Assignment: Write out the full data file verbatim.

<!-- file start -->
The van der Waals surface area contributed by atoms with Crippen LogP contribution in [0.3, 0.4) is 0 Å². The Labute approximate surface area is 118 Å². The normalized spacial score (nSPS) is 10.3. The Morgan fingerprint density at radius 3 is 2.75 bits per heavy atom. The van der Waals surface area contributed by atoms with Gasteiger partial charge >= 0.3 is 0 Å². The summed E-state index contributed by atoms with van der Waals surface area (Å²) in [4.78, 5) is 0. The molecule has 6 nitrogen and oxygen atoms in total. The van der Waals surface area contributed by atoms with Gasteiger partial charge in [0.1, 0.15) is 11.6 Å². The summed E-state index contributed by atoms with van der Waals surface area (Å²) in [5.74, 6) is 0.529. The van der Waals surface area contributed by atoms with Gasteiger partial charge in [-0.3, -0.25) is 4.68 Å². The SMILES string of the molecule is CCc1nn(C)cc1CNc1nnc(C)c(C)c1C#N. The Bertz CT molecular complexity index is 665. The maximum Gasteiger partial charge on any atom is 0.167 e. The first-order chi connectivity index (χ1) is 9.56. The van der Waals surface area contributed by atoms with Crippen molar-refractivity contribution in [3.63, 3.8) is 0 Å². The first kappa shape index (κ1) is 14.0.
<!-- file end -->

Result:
The van der Waals surface area contributed by atoms with Crippen LogP contribution in [0.3, 0.4) is 0 Å². The Labute approximate surface area is 118 Å². The normalized spacial score (nSPS) is 10.3. The Morgan fingerprint density at radius 3 is 2.75 bits per heavy atom. The van der Waals surface area contributed by atoms with Gasteiger partial charge >= 0.3 is 0 Å². The summed E-state index contributed by atoms with van der Waals surface area (Å²) in [4.78, 5) is 0. The molecule has 6 nitrogen and oxygen atoms in total. The van der Waals surface area contributed by atoms with Gasteiger partial charge in [0.1, 0.15) is 11.6 Å². The summed E-state index contributed by atoms with van der Waals surface area (Å²) in [5.74, 6) is 0.529. The van der Waals surface area contributed by atoms with Gasteiger partial charge in [-0.3, -0.25) is 4.68 Å². The SMILES string of the molecule is CCc1nn(C)cc1CNc1nnc(C)c(C)c1C#N. The Bertz CT molecular complexity index is 665. The maximum Gasteiger partial charge on any atom is 0.167 e. The first-order chi connectivity index (χ1) is 9.56. The van der Waals surface area contributed by atoms with Crippen molar-refractivity contribution in [3.63, 3.8) is 0 Å². The first kappa shape index (κ1) is 14.0.